Second the C-compiler (wdc816cc). The import swith here is the -M switch. This specifies the memory model the compiler is going to use when compiling code. The example here is using the large model. Choosing the right memory model for your code can have a significant impact on the resulting codes execution performance. The 65816 is a 16-bit cpu but can adress up to 16MB of memory using 32 bit pointers in the large model (the bus is actually 24bit). But this take more CPU cycles than using 16bit pointers. 16 bit pointers are however to small to address all memory. So you can only use those if your code or data fits within a single page of memory (64kb). To make things more confusing. We can specify different models for both data and code. WDC provides the following table to choose a model. For more details refer to the chapter on memory models in the compiler manual (816cc.pdf)

<64K Code >64K Code
<64K data Small Medium
>64K data Compact Large

The Second line of the example links to objects the compiler generated into a single hex file that can be uploaded to the foenix. -H specifies the output format. Here it is (IE) Intel Extended Hex. Basic intel format does not support more that 16bit addresses, but will not complain about that if you enter code segments above that. Though not required -V make the linker output the locations of functions and data/code segments and symbols. In this output you will notice that the compiler prefixes every function/symbol with a combination of (~) and (_). This is used to signify the memory model used by that part of the code. Unfortunately these prefixes turn up in error messages. So when you see this in an error just ignore them and find the function or such without these prefixes in your code. -T this generates a map file. -P specifies the fill characters for the output hex file. 00 will be fine here. -L is used to specify one or more libraries. Choose the correct libraries depending again on your choosen memory model. The linker manaual documents this. -O for the output hex file name. You can tell the linker to load code and data (initialized and unintialized) to specfic locations. In this example I only specify a location for the Code segment (-C1000 start code at hex 1000). The linker will layout other sections using the code segment as a starting point. The objects linked together in this example are demo.obj and fxloader.obj. demo.obj is the output from the C-Compiler.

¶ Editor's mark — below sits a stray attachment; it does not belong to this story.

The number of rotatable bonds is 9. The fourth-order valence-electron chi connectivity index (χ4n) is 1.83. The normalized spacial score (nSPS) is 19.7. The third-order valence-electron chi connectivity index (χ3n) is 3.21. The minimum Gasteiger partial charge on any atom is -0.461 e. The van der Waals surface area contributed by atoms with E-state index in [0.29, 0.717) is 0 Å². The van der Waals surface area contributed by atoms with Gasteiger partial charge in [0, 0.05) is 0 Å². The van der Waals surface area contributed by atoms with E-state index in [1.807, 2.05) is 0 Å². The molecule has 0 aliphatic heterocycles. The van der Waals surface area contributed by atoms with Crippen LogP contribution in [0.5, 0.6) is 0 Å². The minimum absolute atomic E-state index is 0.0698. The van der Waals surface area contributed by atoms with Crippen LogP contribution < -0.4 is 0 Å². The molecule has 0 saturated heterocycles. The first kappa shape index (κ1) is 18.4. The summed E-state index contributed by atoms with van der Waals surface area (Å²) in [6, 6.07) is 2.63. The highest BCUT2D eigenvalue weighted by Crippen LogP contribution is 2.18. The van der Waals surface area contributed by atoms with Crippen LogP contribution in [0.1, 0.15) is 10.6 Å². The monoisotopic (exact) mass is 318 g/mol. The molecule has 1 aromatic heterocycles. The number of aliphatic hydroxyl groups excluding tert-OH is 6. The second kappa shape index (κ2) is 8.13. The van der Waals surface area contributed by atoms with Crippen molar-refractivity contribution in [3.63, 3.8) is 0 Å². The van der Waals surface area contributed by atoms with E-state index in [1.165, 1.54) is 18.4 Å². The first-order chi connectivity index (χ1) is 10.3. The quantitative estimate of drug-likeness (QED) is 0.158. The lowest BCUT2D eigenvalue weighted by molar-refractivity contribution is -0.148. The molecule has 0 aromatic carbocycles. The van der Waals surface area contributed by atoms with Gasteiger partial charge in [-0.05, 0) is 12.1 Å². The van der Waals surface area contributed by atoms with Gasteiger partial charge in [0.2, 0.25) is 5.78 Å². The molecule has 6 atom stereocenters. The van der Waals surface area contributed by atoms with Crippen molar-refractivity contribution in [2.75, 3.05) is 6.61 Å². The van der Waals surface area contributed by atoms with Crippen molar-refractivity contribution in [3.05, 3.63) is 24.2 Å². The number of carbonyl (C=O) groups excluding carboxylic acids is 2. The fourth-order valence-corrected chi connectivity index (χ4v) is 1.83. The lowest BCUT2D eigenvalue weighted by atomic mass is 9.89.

Normally this is enough, however with the foenix we are talking a system that (excluding the kernel) does not have a formal operating system. So you need some startup code to actually set some thing up like the stack and interrupt handlers and the proper vectors. You can create the needed assembly code for this yourself, but an example is fxloader and can downloaded from the wiki. The WDC provides a few default options. C0S.OBJ, C0C.OBJ, C0M.OBJ and C0L.OBJ. But these do not work properly with the foenix. The stack they configure is small and placed such that it is bound to crash into the interrupt hardware registers. The manual actually states that the ASM files of these are included to tweak to desire. This however is not the case. If one is interested, they can be requested by mailing WDC and asking for them. These example startup code objects do not know anything about the foenix kernel and thus assume your program is the only one running. In time proper starup objects and a format for binaries to work along with the foenix kernel should appear, but have not materialized yet. Considering that this is really a platform to experiment the author feels this is not a significant problem at the moment.